Vocational Sacraments: Word and World


Part two of a series.

If Jesus knew what he was doing when he created the sacraments, we would expect them to have much to teach us about our calling in daily life.

On the list of questions that I identified in the initial post of this series as needing to be distinguished before we could relate the sacraments to vocation, the first was “the theological question of what a sacrament is and does.” At the time I wrote that, I wondered whether it would be possible to say much about this question without running afoul of the deep disagreements I noted between different theological traditions.

Then the kind providence of the Lord intervened, in the form of a three-hour comprehensive exam I had to take for my degree in systematic theology. (Upon hearing me attribute divine kindness to such an experience, you may well find yourself asking: What’s the Matter with Calvinists? Indeed, I will admit that there is something to the old joke about the Calvinist who fell down the stairs and said: “Glad I got that over with!”)

In this case, however, the exam fulfilled its proper role, to force me to overcome my fleshly sloth and learn something. In this case, one of the things I stumbled across in reviewing three years’ worth of classroom notes is the definition of a sacrament I was taught in Theology III:

  • It was instituted by Christ for practice in the church;
  • It uses material objects and actions as signs of spiritual realities;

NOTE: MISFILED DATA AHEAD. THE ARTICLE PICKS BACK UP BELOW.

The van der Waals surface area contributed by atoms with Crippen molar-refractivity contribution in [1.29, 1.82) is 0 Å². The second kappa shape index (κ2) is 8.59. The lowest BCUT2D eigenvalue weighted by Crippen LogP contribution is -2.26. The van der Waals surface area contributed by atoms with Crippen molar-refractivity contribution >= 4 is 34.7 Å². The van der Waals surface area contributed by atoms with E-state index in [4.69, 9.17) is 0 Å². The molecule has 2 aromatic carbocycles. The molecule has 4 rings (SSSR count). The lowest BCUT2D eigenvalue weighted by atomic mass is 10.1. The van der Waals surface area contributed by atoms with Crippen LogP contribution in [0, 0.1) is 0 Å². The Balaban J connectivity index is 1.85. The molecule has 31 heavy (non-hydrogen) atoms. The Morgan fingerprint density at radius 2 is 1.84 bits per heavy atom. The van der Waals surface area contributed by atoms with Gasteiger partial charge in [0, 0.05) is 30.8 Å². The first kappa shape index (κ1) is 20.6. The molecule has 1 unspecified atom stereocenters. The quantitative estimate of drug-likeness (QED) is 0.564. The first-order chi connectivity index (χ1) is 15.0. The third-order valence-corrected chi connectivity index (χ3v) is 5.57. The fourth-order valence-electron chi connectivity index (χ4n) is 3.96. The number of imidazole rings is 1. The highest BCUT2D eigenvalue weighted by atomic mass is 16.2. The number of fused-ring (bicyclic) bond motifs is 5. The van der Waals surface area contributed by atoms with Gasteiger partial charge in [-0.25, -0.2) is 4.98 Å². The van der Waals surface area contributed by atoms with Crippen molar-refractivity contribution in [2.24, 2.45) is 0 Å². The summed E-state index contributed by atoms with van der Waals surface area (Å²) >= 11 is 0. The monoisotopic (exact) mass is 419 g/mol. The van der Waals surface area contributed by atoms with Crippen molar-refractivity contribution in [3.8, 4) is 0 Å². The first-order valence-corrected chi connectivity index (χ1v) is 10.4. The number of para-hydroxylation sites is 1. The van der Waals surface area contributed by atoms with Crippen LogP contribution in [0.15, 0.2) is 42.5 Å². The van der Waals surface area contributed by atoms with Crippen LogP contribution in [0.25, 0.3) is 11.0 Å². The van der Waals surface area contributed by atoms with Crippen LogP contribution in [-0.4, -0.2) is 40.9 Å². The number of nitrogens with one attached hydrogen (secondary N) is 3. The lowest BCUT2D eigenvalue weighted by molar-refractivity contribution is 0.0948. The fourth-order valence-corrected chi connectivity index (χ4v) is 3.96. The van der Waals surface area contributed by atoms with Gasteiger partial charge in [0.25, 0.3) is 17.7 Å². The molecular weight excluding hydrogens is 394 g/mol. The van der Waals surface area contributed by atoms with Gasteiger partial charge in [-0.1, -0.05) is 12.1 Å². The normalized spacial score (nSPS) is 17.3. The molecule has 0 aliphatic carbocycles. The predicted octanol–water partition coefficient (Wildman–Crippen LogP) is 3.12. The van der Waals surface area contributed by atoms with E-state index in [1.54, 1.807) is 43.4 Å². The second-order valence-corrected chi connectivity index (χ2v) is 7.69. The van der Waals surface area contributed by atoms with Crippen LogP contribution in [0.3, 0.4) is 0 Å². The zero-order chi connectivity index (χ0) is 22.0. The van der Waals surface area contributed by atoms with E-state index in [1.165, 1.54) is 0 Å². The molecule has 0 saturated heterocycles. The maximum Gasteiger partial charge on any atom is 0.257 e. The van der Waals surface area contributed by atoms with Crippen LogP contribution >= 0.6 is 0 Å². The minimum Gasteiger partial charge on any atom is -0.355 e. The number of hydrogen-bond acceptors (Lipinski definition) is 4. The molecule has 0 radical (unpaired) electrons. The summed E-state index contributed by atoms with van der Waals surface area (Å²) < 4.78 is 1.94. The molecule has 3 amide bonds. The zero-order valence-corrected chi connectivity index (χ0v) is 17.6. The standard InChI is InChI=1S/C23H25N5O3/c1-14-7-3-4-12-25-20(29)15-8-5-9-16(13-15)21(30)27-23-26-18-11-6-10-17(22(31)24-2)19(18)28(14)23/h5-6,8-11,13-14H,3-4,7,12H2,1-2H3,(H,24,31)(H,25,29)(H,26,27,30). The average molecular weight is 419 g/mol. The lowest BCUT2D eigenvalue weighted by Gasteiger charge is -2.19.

• It is a means of grace for the faithful; and
  • It has a “salvific thrust.”

The last of these, we were told, is added mainly to explain why the washing of one another’s feet, which is regarded by some as a practice instituted by Christ for the church, is not a sacrament for most traditions.

Now, this definition is admittedly formulated from a Protestant view. It becomes even more so when the phrase “means of grace for the faithful” is clarified, as my Theology III professor was very careful to clarify it, as meaning that sacraments are a means of grace only for those who have authentic faith in Christ through the verbal proclamation of the gospel, as distinct from the sacraments.

However, that having been said, I think (with openness to correction from anyone who wants to push back) that this definition could be a starting point for thinking about the sacraments and vocation that need not lead us directly into doctrinal controversy. In what follows I am not attempting to smuggle a Protestant sacramentology, to say nothing of a Reformed sacramentology, into our thinking on vocation. I am trying, as someone who does happen to be unabashedly Protestant and Reformed, to think about the sacraments and vocation in a way that I hope everyone within Nicene Christianity could find useful.

What do these four elements of the nature of a sacrament show us about vocation?

1. My daily work is Christocentric, and this fact is ecclesially proclaimed and historically enacted.